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March 23, 1962 - Image 3

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Publication:
The Michigan Daily, 1962-03-23

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TEMICHIGANDAILY

Soviets Propose Plan
For Allied Recognition
Of East German Reds

Peronist Workers
Threaten Walkout
BUENOS AIRES (M)-Former Dictator Juan D. Peron's followers
yesterday prepared their biggest weapon-the Argentine working man
-in an effort to force President Arturo Frondizi to give them back
important election victories gained last Sunday.
Nearly two million workers were under call of Peronist unions to
walk out tomorrow in a 24-hour protest strike and threaten to extend
it indefinitely unless the chief
executive defies Peron-hating mil-i e r
itary leaders. Urg Hihe
Responsible quarters expressed
fears a widespread Peronist strike
might lead to the first bloodshedP
of the crisis that began with
sweeping election returns for Per-
onist candidates last Sunday. WASHINGTON (M)-The Inter-

Rules Committee Clears Bill

world News Roundup

By The Associated Press
CAPE CANAVERAL - A 58-foot
Minuteman missile streaked from
an underground launching site
more than 4,000 miles on a sue-
cessful test flight last night. The
Air Force reported the missile
operated as planned and propelled
the heavily - instrumented nose
cone to the intended target zone.
+ * e
JAKARTA, Indonesia - Presi-
Set Sessions
On Missile
Work Lags
WASHINGTON {P) - Secretary
of Defense Robert S. McNamara'
and other top-level Administra-
tion chiefs are planning a face-
to-face session with labor-man-
agement leaders to curb missile
base work stoppages.
Time lost due to missile strikes
has been rising slowly since the
first of the year. The missile la-
bor record is considerably im-
proved during the past year from
what it had been, but officials say
it still is not good 'enough.
Accordingly, top representatives.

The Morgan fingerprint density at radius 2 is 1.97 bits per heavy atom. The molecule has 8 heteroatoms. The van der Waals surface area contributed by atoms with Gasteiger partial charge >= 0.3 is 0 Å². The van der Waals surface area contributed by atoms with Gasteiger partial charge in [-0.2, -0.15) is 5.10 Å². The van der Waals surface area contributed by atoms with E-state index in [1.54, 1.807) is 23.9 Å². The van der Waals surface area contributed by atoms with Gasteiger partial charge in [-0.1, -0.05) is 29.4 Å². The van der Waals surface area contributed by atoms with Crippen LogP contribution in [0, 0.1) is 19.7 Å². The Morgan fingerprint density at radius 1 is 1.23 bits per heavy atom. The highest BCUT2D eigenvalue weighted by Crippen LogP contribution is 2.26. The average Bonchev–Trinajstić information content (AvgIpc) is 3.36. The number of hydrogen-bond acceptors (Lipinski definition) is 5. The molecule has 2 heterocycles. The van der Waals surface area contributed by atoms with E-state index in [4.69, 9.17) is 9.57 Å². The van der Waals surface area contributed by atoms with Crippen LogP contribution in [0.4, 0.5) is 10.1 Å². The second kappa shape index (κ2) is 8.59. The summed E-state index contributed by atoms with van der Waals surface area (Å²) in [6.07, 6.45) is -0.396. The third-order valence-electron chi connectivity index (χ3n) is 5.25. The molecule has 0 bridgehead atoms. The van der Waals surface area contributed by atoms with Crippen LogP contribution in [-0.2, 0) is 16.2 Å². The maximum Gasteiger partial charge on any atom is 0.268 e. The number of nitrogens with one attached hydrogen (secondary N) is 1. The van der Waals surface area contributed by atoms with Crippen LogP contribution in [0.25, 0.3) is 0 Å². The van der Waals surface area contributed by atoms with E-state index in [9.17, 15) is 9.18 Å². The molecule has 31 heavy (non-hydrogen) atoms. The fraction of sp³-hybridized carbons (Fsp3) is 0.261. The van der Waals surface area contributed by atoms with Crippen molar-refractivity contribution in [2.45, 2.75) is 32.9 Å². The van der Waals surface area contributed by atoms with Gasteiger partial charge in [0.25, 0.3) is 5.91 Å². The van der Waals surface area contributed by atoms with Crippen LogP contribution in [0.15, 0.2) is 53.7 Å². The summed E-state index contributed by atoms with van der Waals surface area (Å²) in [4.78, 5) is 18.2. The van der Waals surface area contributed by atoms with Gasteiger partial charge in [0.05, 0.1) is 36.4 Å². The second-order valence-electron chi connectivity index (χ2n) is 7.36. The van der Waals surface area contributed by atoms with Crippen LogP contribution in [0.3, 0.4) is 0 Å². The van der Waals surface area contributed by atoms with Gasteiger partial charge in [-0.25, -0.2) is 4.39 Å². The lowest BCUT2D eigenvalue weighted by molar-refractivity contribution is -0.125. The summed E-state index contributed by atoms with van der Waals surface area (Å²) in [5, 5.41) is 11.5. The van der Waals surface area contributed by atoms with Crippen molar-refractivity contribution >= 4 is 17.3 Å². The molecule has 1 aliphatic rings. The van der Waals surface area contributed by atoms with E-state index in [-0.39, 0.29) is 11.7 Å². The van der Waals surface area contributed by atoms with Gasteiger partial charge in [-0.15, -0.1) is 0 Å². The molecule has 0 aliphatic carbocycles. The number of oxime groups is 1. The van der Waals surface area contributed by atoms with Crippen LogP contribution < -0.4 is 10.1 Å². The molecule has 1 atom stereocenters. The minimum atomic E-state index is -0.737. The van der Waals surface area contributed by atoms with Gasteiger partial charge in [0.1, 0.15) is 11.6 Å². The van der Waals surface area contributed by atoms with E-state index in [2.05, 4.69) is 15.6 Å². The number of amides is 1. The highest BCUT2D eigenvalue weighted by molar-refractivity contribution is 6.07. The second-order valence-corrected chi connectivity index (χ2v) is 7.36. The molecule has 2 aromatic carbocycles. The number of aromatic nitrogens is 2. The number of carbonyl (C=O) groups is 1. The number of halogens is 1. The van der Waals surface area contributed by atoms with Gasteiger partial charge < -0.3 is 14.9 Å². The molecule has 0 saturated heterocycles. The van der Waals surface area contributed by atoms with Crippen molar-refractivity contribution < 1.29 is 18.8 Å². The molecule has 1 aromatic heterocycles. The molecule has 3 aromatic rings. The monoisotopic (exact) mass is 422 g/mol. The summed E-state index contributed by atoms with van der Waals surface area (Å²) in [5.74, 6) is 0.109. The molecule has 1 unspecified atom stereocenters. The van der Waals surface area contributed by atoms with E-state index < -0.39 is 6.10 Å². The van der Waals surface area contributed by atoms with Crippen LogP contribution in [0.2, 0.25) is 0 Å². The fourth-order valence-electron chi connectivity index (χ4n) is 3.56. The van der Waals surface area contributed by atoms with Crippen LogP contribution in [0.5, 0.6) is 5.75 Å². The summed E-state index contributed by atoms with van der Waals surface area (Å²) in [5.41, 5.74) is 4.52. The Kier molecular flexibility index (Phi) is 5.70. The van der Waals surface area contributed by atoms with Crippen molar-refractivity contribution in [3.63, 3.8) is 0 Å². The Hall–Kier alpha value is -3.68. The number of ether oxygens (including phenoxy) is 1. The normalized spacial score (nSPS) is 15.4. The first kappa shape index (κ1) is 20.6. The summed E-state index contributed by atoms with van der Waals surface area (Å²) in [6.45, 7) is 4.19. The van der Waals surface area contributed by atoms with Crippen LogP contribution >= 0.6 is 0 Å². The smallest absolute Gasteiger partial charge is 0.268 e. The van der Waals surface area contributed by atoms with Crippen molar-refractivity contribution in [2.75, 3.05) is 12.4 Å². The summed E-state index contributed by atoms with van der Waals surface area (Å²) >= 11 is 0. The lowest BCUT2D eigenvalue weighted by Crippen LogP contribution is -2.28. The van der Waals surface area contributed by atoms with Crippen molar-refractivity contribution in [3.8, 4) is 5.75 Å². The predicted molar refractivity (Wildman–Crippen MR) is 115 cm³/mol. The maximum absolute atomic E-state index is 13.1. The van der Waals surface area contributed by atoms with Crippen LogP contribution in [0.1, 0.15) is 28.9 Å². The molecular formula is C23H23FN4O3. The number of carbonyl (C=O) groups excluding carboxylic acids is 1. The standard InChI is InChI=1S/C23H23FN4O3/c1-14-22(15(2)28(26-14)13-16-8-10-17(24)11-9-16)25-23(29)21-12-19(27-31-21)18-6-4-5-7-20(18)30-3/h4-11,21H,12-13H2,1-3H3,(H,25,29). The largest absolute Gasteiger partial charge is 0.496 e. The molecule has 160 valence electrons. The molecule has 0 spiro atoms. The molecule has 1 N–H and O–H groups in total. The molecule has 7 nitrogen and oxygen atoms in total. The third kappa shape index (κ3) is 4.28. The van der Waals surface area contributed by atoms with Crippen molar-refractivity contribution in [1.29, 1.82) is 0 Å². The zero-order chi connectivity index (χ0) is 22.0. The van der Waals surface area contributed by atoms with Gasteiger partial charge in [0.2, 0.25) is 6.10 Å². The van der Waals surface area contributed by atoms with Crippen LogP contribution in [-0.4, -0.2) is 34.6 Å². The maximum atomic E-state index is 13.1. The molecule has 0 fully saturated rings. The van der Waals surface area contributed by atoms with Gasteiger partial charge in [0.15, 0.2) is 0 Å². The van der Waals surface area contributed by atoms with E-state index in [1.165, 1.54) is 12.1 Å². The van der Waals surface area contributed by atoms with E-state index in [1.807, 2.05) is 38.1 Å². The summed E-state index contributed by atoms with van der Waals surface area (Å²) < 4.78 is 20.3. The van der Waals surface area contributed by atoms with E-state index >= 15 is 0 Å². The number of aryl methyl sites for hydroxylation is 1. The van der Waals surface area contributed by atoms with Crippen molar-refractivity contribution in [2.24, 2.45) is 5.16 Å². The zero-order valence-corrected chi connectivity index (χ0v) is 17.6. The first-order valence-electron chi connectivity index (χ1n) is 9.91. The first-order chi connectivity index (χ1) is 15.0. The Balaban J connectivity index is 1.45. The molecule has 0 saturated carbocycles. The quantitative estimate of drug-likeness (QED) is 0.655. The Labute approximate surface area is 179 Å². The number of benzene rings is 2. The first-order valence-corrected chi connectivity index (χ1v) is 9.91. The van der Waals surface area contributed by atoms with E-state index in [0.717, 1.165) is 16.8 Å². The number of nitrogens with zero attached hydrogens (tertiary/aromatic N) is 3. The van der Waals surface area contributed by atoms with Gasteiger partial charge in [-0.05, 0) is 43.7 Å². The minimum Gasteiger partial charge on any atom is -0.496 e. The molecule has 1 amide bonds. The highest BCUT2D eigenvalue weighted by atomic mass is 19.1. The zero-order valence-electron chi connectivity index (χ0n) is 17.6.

of the missile manufactiurers, base
contractors, and the labor unions
involved have been summoned
here for a Pentagon conference
April 2.
All concerned-the government
officials, labor unions and man-
agement men-are worried that
if the lost time uptrend continues
Congress may step in with legis-
lation banning any strikes. They,
feel this could lead to other con-
trols.
Secretary of Labor Arthur J.
Goldberg recently assured Sen.
John L. McClellan (D-Ark) that
the Labor Department is getting
full cooperation from national un-
ion leaders in fulfilling their mis-
sile no-strike pledge.

dent Sukarno ordered his mili-
tary planners yesterday to speed
up the dispatch of another 15,000
volunteers to frontline areas off
disputed West New Guinea. Mean-
while in Washington, the Indones-
ian Embassy said that secret talks
between Dutch and Indonesian en-
voys on the future of West New
Guinea have been "briefly re-
cessed."
. a
BIRMINGHAM - Ten Negroes
who filed to run for positions on
the Jefferson County Democratic
Executive Committee in the May
primaries have been disqualified
by the committee.
The Negroes took their case to
federal court Tuesday. The Demo-
crats might cancel their scheduled
primaries if the court's eventual
decision should go in favor of the
Negroes.
* * *
WASHINGTON-President John
F. Kennedy yesterday directed the.
removal of secrecy from about 12
items in the nation's stockpile of
critical materials. .'
The information to be made
available includes both maximum
and minimum present stockpile
objectives for the 12 materials and
inventory and surplus in units and
dollars.
s . "
UNITED NATIONS-Israel and
Syria .exchanged charges of ag-
gression again yesterday as they
waited for a meeting of, the UN
Security Council on their com-
plaints against each other.
* a, *
MOSCOW-Gherman Titov de-
nied the rumors of radioactive ill-
ness caused by his flight into
space. He said the radiation, dose
registered in his space ship was
only one per cent above the mean